Constipation is a common problem. If you have trouble passing hard stool or if your bowel movements only produce small dry feces, you are constipated. The National Digestive Diseases Information Clearinghouse (NDDIC) estimates that "more than 4 million Americans have frequent constipation." Over-the-counter laxatives are the most common treatment used to relieve constipation. A stool softener is a gentle type of laxative that is beneficial in treating constipation. Stool softeners work by causing the body to draw water into the intestines, where it is absorbed by fecal matter, making the feces soft and easier to pass through the intestines. Because stool softeners are gentle-acting, you will not experience the sudden emergency urges to relieve your bowels that are commonly felt with harsher laxatives.
Drink eight 8-oz. glasses of water or fruit juice, or a combination of both, throughout the day, on the day that you take a stool softener. For extra laxative effects, make one of your glasses of daily fluids a glass of prune juice.
Eat high fiber foods, such as whole grains breads and rice, fruits and vegetables. High fiber foods add bulk to fecal matter and attract water to fecal matter, making it easier for feces to pass through the intestines.
Take a stool softener at night, before bedtime, with an 8-oz. glass of water or juice. Refer to the stool softener package for dosage directions. You can count the glass of water or juice that you drink with your stool softener as part of your eight glasses of fluids a day.
Continue drinking eight glasses of fluids a day, eating a fiber rich diet and taking a nightly stool softener everyday, for up to one week, or until you have a successful bowel movement. According to Medline Plus, a service of the National Institutes of Health, stool softeners typically take effect within one to three days of treatment.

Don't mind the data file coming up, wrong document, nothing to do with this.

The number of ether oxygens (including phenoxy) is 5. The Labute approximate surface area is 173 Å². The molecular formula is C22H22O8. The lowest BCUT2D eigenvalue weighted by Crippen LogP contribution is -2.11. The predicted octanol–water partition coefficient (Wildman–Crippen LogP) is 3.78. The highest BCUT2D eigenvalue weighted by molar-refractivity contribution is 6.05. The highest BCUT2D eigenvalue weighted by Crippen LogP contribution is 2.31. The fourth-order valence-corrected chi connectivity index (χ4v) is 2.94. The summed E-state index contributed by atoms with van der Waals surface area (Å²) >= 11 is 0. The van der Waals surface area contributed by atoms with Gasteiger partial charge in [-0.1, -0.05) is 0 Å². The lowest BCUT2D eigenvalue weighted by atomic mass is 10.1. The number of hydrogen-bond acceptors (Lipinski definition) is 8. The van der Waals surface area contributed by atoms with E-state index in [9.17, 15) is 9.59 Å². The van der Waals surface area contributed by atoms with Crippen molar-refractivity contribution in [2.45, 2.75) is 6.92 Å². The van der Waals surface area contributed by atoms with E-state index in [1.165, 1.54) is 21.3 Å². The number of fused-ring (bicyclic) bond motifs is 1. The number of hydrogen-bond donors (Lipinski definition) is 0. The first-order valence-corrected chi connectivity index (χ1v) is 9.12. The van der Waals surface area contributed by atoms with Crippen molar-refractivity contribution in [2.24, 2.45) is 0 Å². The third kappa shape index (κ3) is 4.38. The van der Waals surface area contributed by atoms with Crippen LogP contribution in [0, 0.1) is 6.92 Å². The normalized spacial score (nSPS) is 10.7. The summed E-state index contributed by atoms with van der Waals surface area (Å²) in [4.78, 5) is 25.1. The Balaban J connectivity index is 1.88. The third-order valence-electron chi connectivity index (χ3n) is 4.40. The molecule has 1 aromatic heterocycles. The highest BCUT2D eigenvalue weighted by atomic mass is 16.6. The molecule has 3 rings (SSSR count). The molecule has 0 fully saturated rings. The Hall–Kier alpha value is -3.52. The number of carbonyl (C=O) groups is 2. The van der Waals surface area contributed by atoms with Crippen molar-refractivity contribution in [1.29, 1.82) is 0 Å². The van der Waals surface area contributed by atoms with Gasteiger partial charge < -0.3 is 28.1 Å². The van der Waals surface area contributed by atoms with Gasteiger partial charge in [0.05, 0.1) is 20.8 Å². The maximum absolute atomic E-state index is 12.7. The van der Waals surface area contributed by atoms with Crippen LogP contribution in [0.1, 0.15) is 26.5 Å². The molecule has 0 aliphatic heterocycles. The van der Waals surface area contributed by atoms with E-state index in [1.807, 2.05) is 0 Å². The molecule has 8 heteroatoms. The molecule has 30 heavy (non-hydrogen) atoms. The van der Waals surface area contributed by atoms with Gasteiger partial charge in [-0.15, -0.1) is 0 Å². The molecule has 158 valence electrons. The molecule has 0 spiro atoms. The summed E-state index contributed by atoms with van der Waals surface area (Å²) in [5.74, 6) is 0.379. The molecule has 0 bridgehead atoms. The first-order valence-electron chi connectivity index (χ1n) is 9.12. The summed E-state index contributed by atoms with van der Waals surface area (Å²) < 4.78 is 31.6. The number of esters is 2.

Things You'll Need
8 8-oz. glasses of water or juice
High fiber foods
Generally, you are considered to be constipated if you have less than three bowel movements a week.
Visit your doctor if home treatment with a stool softener does not cause you to have a bowel movement or if you are continuing to pass dry stools.
Do not take over-the-counter medications along with stool softeners without prior approval from your physician.
Stool softeners are intended for occasional use—do not take them for longer than seven days in a row without prior approval from your physician.
Do not give stool softeners to children who are under the age of six years old, without approval from a doctor.
Do not take stool softeners if you are pregnant or breastfeeding, or if you are experiencing unexplained abdominal pain, without approval from your physician.
Stool softeners may cause minor intestinal cramps, nausea or a sore throat. If the symptoms are severe or continue after you stop using the stool softener, visit your doctor.
Stop taking the stool softener and call your doctor immediately if you develop hives, fever, vomiting, severe abdominal pain or have trouble breathing or swallowing. These may be signs that you are having an allergic reaction to the stool softener.